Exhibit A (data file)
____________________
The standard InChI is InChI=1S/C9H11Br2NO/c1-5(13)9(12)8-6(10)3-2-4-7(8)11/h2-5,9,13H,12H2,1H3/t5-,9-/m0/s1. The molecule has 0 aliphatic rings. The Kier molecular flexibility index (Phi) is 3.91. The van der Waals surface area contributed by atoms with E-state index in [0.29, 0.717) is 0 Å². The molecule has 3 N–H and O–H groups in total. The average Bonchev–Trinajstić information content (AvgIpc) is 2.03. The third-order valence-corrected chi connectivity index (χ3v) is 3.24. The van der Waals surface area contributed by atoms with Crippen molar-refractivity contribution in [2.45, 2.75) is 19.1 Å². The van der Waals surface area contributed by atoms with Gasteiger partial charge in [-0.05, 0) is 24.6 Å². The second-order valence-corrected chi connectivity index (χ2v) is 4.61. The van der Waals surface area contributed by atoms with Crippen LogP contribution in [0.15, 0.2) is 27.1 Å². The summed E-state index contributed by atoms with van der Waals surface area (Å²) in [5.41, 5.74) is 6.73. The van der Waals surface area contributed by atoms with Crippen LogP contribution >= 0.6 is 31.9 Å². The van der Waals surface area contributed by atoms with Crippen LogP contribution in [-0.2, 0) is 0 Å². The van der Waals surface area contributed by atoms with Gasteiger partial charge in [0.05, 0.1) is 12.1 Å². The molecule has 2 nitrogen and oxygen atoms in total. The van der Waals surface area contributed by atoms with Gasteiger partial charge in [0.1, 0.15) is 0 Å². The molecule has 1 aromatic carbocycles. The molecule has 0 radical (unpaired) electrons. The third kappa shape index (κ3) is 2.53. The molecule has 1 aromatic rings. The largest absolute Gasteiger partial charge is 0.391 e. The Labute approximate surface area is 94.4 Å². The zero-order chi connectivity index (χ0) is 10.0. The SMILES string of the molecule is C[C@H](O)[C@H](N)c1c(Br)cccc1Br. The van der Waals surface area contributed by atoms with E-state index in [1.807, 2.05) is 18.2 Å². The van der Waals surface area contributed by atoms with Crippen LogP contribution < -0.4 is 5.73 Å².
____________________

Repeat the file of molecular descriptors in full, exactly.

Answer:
The standard InChI is InChI=1S/C9H11Br2NO/c1-5(13)9(12)8-6(10)3-2-4-7(8)11/h2-5,9,13H,12H2,1H3/t5-,9-/m0/s1. The molecule has 0 aliphatic rings. The Kier molecular flexibility index (Phi) is 3.91. The van der Waals surface area contributed by atoms with E-state index in [0.29, 0.717) is 0 Å². The molecule has 3 N–H and O–H groups in total. The average Bonchev–Trinajstić information content (AvgIpc) is 2.03. The third-order valence-corrected chi connectivity index (χ3v) is 3.24. The van der Waals surface area contributed by atoms with Crippen molar-refractivity contribution in [2.45, 2.75) is 19.1 Å². The van der Waals surface area contributed by atoms with Gasteiger partial charge in [-0.05, 0) is 24.6 Å². The second-order valence-corrected chi connectivity index (χ2v) is 4.61. The van der Waals surface area contributed by atoms with Crippen LogP contribution in [0.15, 0.2) is 27.1 Å². The summed E-state index contributed by atoms with van der Waals surface area (Å²) in [5.41, 5.74) is 6.73. The van der Waals surface area contributed by atoms with Crippen LogP contribution >= 0.6 is 31.9 Å². The van der Waals surface area contributed by atoms with Crippen LogP contribution in [-0.2, 0) is 0 Å². The van der Waals surface area contributed by atoms with Gasteiger partial charge in [0.05, 0.1) is 12.1 Å². The molecule has 2 nitrogen and oxygen atoms in total. The van der Waals surface area contributed by atoms with Gasteiger partial charge in [0.1, 0.15) is 0 Å². The molecule has 1 aromatic carbocycles. The molecule has 0 radical (unpaired) electrons. The third kappa shape index (κ3) is 2.53. The molecule has 1 aromatic rings. The largest absolute Gasteiger partial charge is 0.391 e. The Labute approximate surface area is 94.4 Å². The zero-order chi connectivity index (χ0) is 10.0. The SMILES string of the molecule is C[C@H](O)[C@H](N)c1c(Br)cccc1Br. The van der Waals surface area contributed by atoms with E-state index in [1.807, 2.05) is 18.2 Å². The van der Waals surface area contributed by atoms with Crippen LogP contribution < -0.4 is 5.73 Å².